Firefighters were extinguishing hot spots early Friday in wildfires that have charred the Texas Panhandle, and Gov. Rick Perry called for immediate federal assistance.
“The losses to the state have been staggering,” Perry said Thursday after taking an aerial tour of the area.
Since Sunday, the fires have consumed 840,000 acres, killed at least 11 people and forced thousands to evacuate their homes. At least 10,000 cattle and horses have died in the blazes.
The fires finally began to ease, aided by shifting winds. In Canadian, a 30-hour stand by more than 150 firefighters paid off. The firefighters moved brush, dug trenches and lined up three dozen fire trucks, controlling the blaze to spare the 80-resident town of Lipscomb.
Departments came from as far away as Midland and the Dallas-Fort Worth area to help, bringing the fire chief to tears.
“You try to do everything you can to stop it, because there’s so many people who’ve already lost so much all across the area,” said Canadian Fire Chief Scott Brewster, 36.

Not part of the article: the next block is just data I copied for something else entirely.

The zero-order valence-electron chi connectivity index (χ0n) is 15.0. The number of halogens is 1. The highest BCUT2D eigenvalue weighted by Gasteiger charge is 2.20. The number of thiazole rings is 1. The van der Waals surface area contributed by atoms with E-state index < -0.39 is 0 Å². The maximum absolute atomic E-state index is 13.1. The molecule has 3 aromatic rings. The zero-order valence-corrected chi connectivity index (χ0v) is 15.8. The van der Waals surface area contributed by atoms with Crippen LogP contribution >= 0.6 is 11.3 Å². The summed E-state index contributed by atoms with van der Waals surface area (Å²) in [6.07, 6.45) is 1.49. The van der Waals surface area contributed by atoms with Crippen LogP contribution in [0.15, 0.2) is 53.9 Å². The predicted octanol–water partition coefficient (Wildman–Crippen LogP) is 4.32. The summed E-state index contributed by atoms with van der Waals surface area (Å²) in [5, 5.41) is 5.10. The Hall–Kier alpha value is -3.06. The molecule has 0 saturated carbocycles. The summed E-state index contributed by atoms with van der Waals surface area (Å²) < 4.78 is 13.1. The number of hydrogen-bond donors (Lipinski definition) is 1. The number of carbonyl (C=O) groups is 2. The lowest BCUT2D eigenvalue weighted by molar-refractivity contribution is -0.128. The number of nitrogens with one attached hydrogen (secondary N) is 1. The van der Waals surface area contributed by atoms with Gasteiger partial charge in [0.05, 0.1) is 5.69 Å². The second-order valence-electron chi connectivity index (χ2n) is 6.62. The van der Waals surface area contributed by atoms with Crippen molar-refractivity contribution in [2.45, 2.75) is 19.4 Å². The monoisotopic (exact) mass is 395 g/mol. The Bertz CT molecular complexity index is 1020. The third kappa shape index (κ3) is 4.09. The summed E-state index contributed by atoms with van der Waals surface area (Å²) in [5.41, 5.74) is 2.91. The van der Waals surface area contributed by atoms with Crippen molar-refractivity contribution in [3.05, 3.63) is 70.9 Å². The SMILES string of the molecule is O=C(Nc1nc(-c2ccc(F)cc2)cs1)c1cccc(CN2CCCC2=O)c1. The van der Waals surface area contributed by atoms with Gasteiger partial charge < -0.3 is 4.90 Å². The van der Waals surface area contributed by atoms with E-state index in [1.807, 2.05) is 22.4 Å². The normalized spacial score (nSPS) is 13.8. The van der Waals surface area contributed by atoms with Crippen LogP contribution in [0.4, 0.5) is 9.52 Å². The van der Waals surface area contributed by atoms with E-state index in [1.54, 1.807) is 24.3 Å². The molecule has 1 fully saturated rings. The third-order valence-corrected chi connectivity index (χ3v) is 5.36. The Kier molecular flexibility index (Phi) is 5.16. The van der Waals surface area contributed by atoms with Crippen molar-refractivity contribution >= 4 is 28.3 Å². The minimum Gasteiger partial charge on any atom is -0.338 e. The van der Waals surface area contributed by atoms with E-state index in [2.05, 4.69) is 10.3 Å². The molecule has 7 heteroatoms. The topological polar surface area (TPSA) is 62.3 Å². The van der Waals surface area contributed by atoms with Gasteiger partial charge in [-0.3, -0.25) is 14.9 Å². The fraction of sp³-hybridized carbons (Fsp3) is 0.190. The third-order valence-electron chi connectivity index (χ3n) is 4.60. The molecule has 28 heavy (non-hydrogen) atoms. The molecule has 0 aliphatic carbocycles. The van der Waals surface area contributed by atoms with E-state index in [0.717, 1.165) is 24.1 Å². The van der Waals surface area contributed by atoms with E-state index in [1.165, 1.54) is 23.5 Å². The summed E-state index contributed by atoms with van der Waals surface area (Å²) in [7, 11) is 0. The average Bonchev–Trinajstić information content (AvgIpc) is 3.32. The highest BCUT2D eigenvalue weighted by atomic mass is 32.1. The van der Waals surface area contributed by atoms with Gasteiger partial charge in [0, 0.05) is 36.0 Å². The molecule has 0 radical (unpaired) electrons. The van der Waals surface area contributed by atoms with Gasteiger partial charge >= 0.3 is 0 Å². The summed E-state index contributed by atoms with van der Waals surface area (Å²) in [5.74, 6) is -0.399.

The National Weather Service said rain could soak the drought-stricken region this weekend and bring more relief.
Texas Forest Service spokeswoman Jan Fulkerson said firefighters were putting out hot spots Friday in the three major Panhandle blazes, including the one near Canadian. A 350,000-acre fire near Interstate 40 was 80 percent contained, and the 40,000-acre fire near Childress was 95 percent contained, she said.
Perry said he spoke to President Bush on Thursday morning. But he said he was concerned, because the federal government made “very substantial promises” about reimbursements for help the state provided after Hurricane Katrina but “has not lived up to its word.”
He planned to update a request for aid he first filed in December when wildfires first broke out. Statewide, fires have consumed almost 5 million acres and nearly 400 homes during the past three months, Perry said.
Perry said he expects state legislators in the 2007 session to work together to address more funding for the state’s 1,800 volunteer fire departments, who “a lot of times have to go hand to mouth to get the equipment and get the training” they need.